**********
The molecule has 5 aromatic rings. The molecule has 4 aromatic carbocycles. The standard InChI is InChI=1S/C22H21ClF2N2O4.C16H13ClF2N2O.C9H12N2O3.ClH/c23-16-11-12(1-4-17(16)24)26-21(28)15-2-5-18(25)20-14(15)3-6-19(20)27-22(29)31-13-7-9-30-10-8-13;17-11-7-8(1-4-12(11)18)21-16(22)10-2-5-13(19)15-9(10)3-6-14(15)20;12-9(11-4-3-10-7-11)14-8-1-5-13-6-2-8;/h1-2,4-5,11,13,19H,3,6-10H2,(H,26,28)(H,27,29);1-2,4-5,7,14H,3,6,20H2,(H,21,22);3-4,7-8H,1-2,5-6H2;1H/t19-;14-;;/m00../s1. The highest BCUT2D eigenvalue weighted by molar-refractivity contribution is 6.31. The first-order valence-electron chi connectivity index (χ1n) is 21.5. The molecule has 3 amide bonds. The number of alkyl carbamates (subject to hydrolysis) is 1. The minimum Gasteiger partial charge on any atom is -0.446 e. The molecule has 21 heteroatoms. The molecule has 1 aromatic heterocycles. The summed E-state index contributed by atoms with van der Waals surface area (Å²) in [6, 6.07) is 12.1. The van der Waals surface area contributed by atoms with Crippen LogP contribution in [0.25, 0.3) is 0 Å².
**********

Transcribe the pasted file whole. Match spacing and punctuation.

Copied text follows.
The molecule has 5 aromatic rings. The molecule has 4 aromatic carbocycles. The standard InChI is InChI=1S/C22H21ClF2N2O4.C16H13ClF2N2O.C9H12N2O3.ClH/c23-16-11-12(1-4-17(16)24)26-21(28)15-2-5-18(25)20-14(15)3-6-19(20)27-22(29)31-13-7-9-30-10-8-13;17-11-7-8(1-4-12(11)18)21-16(22)10-2-5-13(19)15-9(10)3-6-14(15)20;12-9(11-4-3-10-7-11)14-8-1-5-13-6-2-8;/h1-2,4-5,11,13,19H,3,6-10H2,(H,26,28)(H,27,29);1-2,4-5,7,14H,3,6,20H2,(H,21,22);3-4,7-8H,1-2,5-6H2;1H/t19-;14-;;/m00../s1. The highest BCUT2D eigenvalue weighted by molar-refractivity contribution is 6.31. The first-order valence-electron chi connectivity index (χ1n) is 21.5. The molecule has 3 amide bonds. The number of alkyl carbamates (subject to hydrolysis) is 1. The minimum Gasteiger partial charge on any atom is -0.446 e. The molecule has 21 heteroatoms. The molecule has 1 aromatic heterocycles. The summed E-state index contributed by atoms with van der Waals surface area (Å²) in [6, 6.07) is 12.1. The van der Waals surface area contributed by atoms with Crippen LogP contribution in [0.25, 0.3) is 0 Å².